The quality of the paint and graphics on the Shark RSX seems to be very very very very good. I looked over the helmet and couldn’t find a ripple or a bubble anywhere. Very high quality finish.
The liner seems very plush, and very snug (and this is just the stock liner that came with the helmet).
Another thing that I’ve noticed about it is that it seems to fit a little better around the ears, and a little bit more snugly, which to me is an area that a lot of manufacturers overlook unless you buy custom padding for your helmet.
There is a little extra padding for the fit on the sides of your neck which seems to eliminate the space right there that allows for some of the low booming noises that you get on a full fairing bike.
The padding on the chin strap is very comfortable (again, this is before road testing) and uses the time honored D-ring system.
The extra strap not being used can be slipped through a loop on the right chin strap and stays put with a little hook-type attachment on the strap.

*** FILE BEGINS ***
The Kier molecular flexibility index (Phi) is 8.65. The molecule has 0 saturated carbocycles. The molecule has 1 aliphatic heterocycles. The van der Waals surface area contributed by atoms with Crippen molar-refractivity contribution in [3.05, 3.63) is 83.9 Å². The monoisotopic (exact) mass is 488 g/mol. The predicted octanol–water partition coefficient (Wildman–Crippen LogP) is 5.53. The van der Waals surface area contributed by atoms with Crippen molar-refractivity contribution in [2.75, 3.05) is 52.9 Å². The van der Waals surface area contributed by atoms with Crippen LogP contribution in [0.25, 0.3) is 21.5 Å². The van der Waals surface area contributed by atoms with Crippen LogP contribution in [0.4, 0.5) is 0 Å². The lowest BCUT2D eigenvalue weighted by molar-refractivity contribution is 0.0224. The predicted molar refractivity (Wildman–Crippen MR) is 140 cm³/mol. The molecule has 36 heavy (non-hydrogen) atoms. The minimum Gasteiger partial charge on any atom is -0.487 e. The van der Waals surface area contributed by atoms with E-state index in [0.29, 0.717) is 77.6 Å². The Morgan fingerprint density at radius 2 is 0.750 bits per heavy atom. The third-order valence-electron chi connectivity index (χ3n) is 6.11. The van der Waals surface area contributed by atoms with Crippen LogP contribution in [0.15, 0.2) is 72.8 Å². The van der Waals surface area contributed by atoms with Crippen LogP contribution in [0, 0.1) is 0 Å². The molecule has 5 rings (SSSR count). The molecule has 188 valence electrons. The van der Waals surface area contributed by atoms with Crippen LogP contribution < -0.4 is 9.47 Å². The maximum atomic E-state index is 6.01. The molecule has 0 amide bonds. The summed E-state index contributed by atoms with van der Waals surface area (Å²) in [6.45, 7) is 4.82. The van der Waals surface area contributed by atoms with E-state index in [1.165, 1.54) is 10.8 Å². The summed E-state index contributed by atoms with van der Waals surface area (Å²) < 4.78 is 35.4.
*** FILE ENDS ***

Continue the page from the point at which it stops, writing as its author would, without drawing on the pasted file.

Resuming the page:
The cheek pad mounting is interesting. It’s not the typical Velcro attached type of cheek pads. It has three snap fasteners that you must first remove before you take the liner out of the the helmet; a nice little added feature, in my opinion.
The vent on the front and the vent on the top are both push-open types. The front vent is pushed open with a resounding click, and closes with a nice snap as well. The top vent is pushed open with a button, and then pushed closed when you don’t want it opened.
It also has a little two hole vent on the back of the helmet, underneath the spoiler.
After closely inspecting it, one of the holes is not covered properly when it is supposed to be closed.